Friday, January 14, 2011

Complex Division

That America is a country greatly divided is being discussed in the papers since yet another madman has show us that we have more to fear from homegrown crazies than we do from foreign terrorists in our airplanes. In today's NYTimes Paul Krugman quotes part of Pres. Obama's eloquent speech about what Americans need to do: "expand our moral imaginations, listen to each other more carefully ... remind ourselves of all the ways or hopes and dreams are bound together." Krugman feels this is whistling in the wind for Americans are hopelessly divided in their moral imaginations and understanding of hopes and dreams. It seems to me that the majority of people do not want to listen more carefully to others ro expand their moral imaginations. Nothing is scarier to most people than giving up the moral imagination that guides their lives. What others are saying is terrifying as it implies we may have to give up some of the shaky certainties of our lives. Others are so different that we can demonize them and contemplate violence against them as the only way to allay our disatisfactions. It's a scary world out there.

The Atlantic
by Christia Freeland that not only quotes Fitzgerald but goes to considerable length showing just how different the super rich are becoming from all the rest of us. They so rich that one wife says $20 million a year is not enough [for the four houses, the jet and their life style]. Freeland points out that it is not only American super rich but those worldwide from Russia to Singapore to Abu Dhabi to Park Avenue. These people are unlike any super rich in the past. Most are self-made, not benficiaries of past wealth. Some are in fact, relatively young, in their 40s, even 30s. They relate to one another, not to the populace of their own countries. They DO practice philanthropy -- or at least many of them do. The gap between those super rich and the normal working person grows wider all the time. Most of the working people do not really know about the super rich; they think sports and movie stars with their income in the one digit millions a year are super rich. I invite you to click that link in the side bar and read the article.

Which is finally to say that we are not only a divided country, we are an increasingly divided world. Is there any point in reading widely as I do? Does knowing these things add anything positive to my life? Or is it all negative? I think knowledge is always positive, but that it's important to keep in mind all knowledge is partial and multifaceted. I don't have answers but I always have questions. And often astonishment at the pieces of answers I find.



June -- an excellent post on our divided culture. I agree with Krugman in some respects.

The only response to your post I can think of right now is a quote of Terry Tempest Williams -- "Finding beauty in a broken world is creating beauty in the world we find."

Your beauty is what creates beauty for you -- beauty in the larger sense. Perhaps that beauty is knowing part of the reality of the world with all its blemishes. You don't have to adopt those blemishes -- only know of them -- and create your own beauty sans the blemishes. I define beauty as truth and love.
Just some of my ramblings. -- barbara

June Calender said...

Barbara - I would love to sit down with you -- maybe on a front porch glider with a glass of lemonade on a summer day -- and have a long conversation. Thanks for comment, I'll think on beauty and how I'd define it.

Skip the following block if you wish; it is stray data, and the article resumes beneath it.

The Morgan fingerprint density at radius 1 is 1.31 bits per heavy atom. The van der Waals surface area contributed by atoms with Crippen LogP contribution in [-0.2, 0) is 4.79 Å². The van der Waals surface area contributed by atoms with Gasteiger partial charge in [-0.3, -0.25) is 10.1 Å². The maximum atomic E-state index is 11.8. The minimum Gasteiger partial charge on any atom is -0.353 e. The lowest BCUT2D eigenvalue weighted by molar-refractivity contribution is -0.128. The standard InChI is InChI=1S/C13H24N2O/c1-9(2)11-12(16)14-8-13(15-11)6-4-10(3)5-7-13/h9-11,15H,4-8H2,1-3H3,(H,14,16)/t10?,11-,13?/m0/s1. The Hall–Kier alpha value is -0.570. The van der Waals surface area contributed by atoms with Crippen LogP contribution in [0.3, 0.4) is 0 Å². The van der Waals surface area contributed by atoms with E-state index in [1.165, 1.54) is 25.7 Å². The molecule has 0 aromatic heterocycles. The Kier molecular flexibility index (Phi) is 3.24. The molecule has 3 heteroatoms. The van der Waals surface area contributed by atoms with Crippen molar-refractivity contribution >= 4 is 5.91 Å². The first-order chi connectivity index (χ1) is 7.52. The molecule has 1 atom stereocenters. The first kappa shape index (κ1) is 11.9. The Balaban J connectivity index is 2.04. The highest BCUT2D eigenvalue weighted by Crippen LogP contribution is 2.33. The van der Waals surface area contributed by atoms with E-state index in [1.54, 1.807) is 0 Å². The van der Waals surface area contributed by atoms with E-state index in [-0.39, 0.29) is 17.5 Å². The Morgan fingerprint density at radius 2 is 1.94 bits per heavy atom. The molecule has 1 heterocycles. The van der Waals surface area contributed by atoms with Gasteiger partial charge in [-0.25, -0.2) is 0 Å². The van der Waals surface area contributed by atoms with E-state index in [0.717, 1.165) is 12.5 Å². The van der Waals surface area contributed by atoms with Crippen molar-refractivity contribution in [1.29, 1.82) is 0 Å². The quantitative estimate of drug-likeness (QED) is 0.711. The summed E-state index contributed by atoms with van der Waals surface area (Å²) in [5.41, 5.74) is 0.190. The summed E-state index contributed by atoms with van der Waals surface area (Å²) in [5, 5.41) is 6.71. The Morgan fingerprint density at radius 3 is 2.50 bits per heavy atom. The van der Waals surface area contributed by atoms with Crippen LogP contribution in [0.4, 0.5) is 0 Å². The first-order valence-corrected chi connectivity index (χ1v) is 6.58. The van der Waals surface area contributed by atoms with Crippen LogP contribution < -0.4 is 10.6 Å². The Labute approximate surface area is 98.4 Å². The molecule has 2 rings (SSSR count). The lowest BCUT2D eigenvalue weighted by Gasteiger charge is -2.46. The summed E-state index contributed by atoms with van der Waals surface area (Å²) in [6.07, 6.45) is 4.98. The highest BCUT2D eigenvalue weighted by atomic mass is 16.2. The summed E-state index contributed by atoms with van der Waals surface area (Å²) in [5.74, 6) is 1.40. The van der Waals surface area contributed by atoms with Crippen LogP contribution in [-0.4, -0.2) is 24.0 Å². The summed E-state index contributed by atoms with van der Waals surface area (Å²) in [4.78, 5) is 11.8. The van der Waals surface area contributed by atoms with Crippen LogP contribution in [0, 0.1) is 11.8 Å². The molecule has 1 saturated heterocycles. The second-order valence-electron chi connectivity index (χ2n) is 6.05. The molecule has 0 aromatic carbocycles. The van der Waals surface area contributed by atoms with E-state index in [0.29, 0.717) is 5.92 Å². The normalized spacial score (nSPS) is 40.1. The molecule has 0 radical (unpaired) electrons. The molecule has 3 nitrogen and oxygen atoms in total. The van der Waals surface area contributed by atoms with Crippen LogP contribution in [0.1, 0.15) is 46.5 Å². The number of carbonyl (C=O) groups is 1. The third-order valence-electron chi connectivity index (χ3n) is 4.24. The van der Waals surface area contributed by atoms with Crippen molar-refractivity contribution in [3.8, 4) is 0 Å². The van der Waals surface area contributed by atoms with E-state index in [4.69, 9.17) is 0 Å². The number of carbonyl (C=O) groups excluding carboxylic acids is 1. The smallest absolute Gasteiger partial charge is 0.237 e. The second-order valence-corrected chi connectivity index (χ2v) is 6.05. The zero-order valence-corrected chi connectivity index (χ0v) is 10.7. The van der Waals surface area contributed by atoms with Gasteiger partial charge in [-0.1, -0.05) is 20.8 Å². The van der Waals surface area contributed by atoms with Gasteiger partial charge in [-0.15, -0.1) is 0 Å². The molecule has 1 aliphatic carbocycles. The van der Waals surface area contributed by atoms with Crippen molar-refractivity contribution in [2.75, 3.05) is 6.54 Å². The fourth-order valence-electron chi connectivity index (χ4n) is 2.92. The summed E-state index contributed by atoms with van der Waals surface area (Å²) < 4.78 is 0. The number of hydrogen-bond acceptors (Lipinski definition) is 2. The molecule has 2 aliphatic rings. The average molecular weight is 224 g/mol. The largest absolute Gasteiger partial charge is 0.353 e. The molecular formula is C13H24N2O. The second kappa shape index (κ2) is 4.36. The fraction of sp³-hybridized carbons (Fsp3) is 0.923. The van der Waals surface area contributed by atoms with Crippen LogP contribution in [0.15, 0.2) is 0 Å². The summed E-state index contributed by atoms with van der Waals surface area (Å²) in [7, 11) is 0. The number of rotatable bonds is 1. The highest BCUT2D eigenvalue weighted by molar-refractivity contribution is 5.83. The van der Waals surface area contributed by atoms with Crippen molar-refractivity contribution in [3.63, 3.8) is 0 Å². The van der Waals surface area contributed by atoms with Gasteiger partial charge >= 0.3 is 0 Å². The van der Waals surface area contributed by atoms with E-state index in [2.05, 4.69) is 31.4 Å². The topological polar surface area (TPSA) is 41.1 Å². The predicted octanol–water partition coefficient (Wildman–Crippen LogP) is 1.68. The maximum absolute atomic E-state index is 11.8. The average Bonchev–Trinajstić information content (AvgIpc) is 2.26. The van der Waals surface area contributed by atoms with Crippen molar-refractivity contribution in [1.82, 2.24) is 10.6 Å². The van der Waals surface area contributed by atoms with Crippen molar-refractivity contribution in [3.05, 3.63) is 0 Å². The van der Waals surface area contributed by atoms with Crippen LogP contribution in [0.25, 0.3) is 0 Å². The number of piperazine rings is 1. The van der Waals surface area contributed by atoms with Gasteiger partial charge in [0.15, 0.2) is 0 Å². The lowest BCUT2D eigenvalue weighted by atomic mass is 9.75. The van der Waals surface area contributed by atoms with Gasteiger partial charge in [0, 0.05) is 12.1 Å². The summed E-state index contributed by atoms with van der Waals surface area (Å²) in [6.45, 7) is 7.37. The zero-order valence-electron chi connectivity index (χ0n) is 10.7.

Anonymous said...


I don't particularly like Krugman. He has flipped from one side to the other and apparently forgot what he knew on the "other" side. I agree that the world is divided, however. Even with that division, more people live better today, at least in the West, than did even 200 years ago. So much has been changed, so much is improved. And, sadly, many things seem worse than ever. The truth may be that things are just different, not worse.

I like to think of the glass as half full. What good does envy do? I can barely manage the house I have which by the standards of my neighbors is small.

We are average and have average fixed incomes (half of our income is Social Security) which grow relatively smaller every year, but we like to think of ourselves as "blessed." It is all in your outlook. How much is enough? All of my needs are met, although some of my wants may never be satisfied. I am for getting rid of want.

June Calender said...

Schmidley, thanks for your thoughts. Your talk about envy and want wasn't what I was talking about but it's pertinent anyway. You'd like to get rid of want, another word for desire -- this is the goal of Buddhism. The are in a different moral place than most Americans.

I think a lot about those who are not in first world countries and are not insulated from ongoing hunger, physical danger and devastating disease. I've traveled a good bit and have seen the disparity between countries where the average daily weekly wage is less than $20 and the people who are my neighbors [all in the middle class of America]. While that division in the world exists I find most wants [my own included] morally wrong.


June -- A glider on a porch with lemonade would make a nice setting for good conversation. Your topics are very thought provoking. Aging and beauty among the latest. Here is a link to a video that would, I think, give us lots of discussion material. It is from the TED site that contains
thinking videos. Hang with this video -- it pays off as it goes along. I won't disclose what it is about -- but I believe you will like it -- one needs to watch the whole thing -- it's about 10 to 15 minutes long.

-- barbara


June, the link address for the TED video did not copy in my past comment. Here it is again:

-- barbara